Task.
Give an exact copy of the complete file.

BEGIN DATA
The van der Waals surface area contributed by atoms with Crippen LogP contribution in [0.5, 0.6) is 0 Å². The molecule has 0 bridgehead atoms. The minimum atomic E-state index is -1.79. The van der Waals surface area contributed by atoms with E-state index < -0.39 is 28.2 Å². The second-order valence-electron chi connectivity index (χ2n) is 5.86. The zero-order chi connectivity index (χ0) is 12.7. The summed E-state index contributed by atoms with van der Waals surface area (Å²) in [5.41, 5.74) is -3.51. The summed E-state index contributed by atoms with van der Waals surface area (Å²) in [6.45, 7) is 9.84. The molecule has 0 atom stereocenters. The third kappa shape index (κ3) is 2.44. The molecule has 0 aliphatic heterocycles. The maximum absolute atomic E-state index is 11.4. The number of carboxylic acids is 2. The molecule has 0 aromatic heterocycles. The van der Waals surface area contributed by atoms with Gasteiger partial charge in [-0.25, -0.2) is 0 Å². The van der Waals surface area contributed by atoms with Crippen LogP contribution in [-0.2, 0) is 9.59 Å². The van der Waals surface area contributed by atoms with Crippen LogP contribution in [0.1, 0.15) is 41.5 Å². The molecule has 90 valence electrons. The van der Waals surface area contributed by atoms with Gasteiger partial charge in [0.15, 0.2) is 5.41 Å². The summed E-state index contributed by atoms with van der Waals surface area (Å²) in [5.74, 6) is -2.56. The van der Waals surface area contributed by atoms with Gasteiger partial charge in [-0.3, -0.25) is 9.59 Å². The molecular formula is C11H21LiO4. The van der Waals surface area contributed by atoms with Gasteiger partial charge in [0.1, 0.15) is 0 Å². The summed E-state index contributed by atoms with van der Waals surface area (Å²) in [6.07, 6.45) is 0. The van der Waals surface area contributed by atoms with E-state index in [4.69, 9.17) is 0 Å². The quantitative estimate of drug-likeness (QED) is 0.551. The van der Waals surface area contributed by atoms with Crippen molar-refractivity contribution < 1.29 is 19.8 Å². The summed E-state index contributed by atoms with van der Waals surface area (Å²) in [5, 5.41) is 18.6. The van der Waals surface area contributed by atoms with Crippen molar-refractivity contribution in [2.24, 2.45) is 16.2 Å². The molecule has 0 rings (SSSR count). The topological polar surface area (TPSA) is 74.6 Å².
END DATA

The van der Waals surface area contributed by atoms with Crippen LogP contribution in [0.5, 0.6) is 0 Å². The molecule has 0 bridgehead atoms. The minimum atomic E-state index is -1.79. The van der Waals surface area contributed by atoms with E-state index < -0.39 is 28.2 Å². The second-order valence-electron chi connectivity index (χ2n) is 5.86. The zero-order chi connectivity index (χ0) is 12.7. The summed E-state index contributed by atoms with van der Waals surface area (Å²) in [5.41, 5.74) is -3.51. The summed E-state index contributed by atoms with van der Waals surface area (Å²) in [6.45, 7) is 9.84. The molecule has 0 atom stereocenters. The third kappa shape index (κ3) is 2.44. The molecule has 0 aliphatic heterocycles. The maximum absolute atomic E-state index is 11.4. The number of carboxylic acids is 2. The molecule has 0 aromatic heterocycles. The van der Waals surface area contributed by atoms with Gasteiger partial charge in [-0.25, -0.2) is 0 Å². The van der Waals surface area contributed by atoms with Crippen LogP contribution in [-0.2, 0) is 9.59 Å². The van der Waals surface area contributed by atoms with Crippen LogP contribution in [0.1, 0.15) is 41.5 Å². The molecule has 90 valence electrons. The van der Waals surface area contributed by atoms with Gasteiger partial charge in [0.15, 0.2) is 5.41 Å². The summed E-state index contributed by atoms with van der Waals surface area (Å²) in [5.74, 6) is -2.56. The van der Waals surface area contributed by atoms with Gasteiger partial charge in [-0.3, -0.25) is 9.59 Å². The molecular formula is C11H21LiO4. The van der Waals surface area contributed by atoms with Gasteiger partial charge in [0.1, 0.15) is 0 Å². The summed E-state index contributed by atoms with van der Waals surface area (Å²) in [6.07, 6.45) is 0. The van der Waals surface area contributed by atoms with E-state index in [4.69, 9.17) is 0 Å². The quantitative estimate of drug-likeness (QED) is 0.551. The van der Waals surface area contributed by atoms with Crippen molar-refractivity contribution < 1.29 is 19.8 Å². The summed E-state index contributed by atoms with van der Waals surface area (Å²) in [5, 5.41) is 18.6. The van der Waals surface area contributed by atoms with Crippen molar-refractivity contribution in [2.24, 2.45) is 16.2 Å². The molecule has 0 rings (SSSR count). The topological polar surface area (TPSA) is 74.6 Å².